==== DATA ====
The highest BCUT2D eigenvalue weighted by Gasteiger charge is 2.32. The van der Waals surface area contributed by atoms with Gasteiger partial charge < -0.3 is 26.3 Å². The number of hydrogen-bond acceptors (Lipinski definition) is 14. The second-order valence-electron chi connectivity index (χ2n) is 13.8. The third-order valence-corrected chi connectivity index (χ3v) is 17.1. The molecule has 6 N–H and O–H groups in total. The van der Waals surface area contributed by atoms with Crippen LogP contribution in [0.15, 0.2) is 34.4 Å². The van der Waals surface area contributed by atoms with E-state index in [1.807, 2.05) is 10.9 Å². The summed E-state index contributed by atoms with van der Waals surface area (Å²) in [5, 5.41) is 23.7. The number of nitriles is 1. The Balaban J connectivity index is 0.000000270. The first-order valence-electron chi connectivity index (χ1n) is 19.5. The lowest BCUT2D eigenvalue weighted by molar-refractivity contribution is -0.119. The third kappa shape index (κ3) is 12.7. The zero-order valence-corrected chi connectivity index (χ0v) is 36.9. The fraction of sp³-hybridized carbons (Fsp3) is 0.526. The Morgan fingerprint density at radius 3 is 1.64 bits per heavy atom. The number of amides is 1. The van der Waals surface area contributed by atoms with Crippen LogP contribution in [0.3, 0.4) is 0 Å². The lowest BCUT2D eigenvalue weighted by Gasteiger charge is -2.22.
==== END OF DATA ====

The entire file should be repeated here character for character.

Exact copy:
The highest BCUT2D eigenvalue weighted by Gasteiger charge is 2.32. The van der Waals surface area contributed by atoms with Gasteiger partial charge < -0.3 is 26.3 Å². The number of hydrogen-bond acceptors (Lipinski definition) is 14. The second-order valence-electron chi connectivity index (χ2n) is 13.8. The third-order valence-corrected chi connectivity index (χ3v) is 17.1. The molecule has 6 N–H and O–H groups in total. The van der Waals surface area contributed by atoms with Crippen LogP contribution in [0.15, 0.2) is 34.4 Å². The van der Waals surface area contributed by atoms with E-state index in [1.807, 2.05) is 10.9 Å². The summed E-state index contributed by atoms with van der Waals surface area (Å²) in [5, 5.41) is 23.7. The number of nitriles is 1. The Balaban J connectivity index is 0.000000270. The first-order valence-electron chi connectivity index (χ1n) is 19.5. The lowest BCUT2D eigenvalue weighted by molar-refractivity contribution is -0.119. The third kappa shape index (κ3) is 12.7. The zero-order valence-corrected chi connectivity index (χ0v) is 36.9. The fraction of sp³-hybridized carbons (Fsp3) is 0.526. The Morgan fingerprint density at radius 3 is 1.64 bits per heavy atom. The number of amides is 1. The van der Waals surface area contributed by atoms with Crippen LogP contribution in [0.3, 0.4) is 0 Å². The lowest BCUT2D eigenvalue weighted by Gasteiger charge is -2.22.